Connected: Court cases cloud future of patents
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When dealing with venture capitalists, entrepreneurs get used to questions about what kind of intellectual property they have. Usually that means, "Do you have any patents?"
Yet to most consumers the idea of patents is a faraway idea. Their computers all seem to look alike and have the same components. Many software companies look like clones of one another, and within a few days after one company announces a new program, there seems to be a competitor ready to unseat it.
What actually happens behind the scenes seems like good fodder for Will Rogers. There's a lot of politicking, deal making and legal wrangling. That's one of the reasons your cell phone looks a lot like the cell phone of your next door neighbor -- feature-wise, that is.
Cellular phone companies own lots of patents, covering everything from the way you touch the screen to the way your device works on the inside. In the past, you didn't hear much about these patents -- because the market kept expanding and because, recognizing the expansion, the cellular companies made deals with one another licensing their patents to one another.
That Motorola phone you're holding probably is using technology developed (and patented) by Nokia -- or Apple -- or Google. And that goes for your iPhone, Windows phone, Blackberry or Droid. Cross-licensing is a way to expand the market, make it easier for standards to develop -- and also for one vendor to make money when some other vendor sells a phone that uses its technology.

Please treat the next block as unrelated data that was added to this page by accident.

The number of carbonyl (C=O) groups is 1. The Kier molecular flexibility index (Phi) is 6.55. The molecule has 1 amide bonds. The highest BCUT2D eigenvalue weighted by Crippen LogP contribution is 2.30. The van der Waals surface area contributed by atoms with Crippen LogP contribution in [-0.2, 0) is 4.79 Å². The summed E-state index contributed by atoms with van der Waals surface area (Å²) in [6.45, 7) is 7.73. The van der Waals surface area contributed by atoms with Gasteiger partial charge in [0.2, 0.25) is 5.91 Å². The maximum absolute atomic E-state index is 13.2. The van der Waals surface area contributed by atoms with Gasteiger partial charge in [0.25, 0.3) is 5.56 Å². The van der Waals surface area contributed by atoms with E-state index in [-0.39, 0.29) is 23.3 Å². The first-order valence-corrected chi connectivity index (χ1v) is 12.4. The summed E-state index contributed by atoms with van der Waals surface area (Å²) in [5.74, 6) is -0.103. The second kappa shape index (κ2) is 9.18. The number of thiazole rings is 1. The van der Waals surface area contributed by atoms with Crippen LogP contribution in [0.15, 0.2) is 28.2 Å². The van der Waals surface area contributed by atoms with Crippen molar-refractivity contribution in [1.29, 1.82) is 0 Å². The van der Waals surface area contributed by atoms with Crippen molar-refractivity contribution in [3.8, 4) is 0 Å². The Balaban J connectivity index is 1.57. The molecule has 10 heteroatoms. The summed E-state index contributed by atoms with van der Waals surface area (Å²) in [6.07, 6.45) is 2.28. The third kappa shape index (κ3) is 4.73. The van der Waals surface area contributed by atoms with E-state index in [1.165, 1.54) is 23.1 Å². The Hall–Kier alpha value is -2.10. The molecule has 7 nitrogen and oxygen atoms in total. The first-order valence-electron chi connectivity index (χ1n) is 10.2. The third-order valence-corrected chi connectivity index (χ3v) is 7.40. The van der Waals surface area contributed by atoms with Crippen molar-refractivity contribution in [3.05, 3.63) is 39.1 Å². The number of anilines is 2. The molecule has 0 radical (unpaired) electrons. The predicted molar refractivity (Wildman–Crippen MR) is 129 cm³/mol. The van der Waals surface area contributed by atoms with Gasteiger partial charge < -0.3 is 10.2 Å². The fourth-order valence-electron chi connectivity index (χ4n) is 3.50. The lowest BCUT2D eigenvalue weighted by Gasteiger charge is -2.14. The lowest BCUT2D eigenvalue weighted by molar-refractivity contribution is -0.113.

But the cellular vendors are playing hardball these days, which have led to court battles between Apple and Motorola Mobility (now part of Google), Samsung and Apple, and other pairs of opponents from the same industry. Most industry analysts suggest that Google's acquisition of Motorola was motivated by the treasure trove of patents owned by Motorola. Patents give control.
Most of the time when a company oversteps the bounds of someone else's patent by using it in a product, it's by accident -- but some executives do it on purpose. Call that a calculated risk. One of the best known legal calculated risks was when Steve Jobs decided to name his then-new product the iPhone, even though he knew Cisco Systems had already registered iPhone as a trademark. (Although not patents, trademarks are similar to patents in many respects.) He had his company go full bore with the name, confident that he'd be able to convince Cisco to turn over the rights to Apple to use the iPhone name.
Now, there's a question about whether Siri, the coolest of the cool features in the current iPhone, is infringing on Motorola (and therefore Google) patents. That's one of several legal fronts that Google and Apple are battling in the cell phone market, as Apple's iPhone and Google's Android phones continue to battle in the marketplace.
As these cases wind their way through the courts, it's nice that we get to learn a bit more about the decision making process that brought us a slew of great products at various innovative companies. But it also makes the future cloudier. Will our phone device costs go up because one company owns a key feature that is needed or wanted on every device, requiring large license fees or expensive work-arounds? Will some features be left off devices due to competitive reasons? These scenarios will play out between the lawyers and in the courts.
When Will Rogers said, "I bet after seeing us, George Washington would sue us for calling him 'father,' " he couldn't imagine that we'd be using Twitter or Skype when referring to our first president in such endearing terms.
First Published September 2, 2012 12:00 am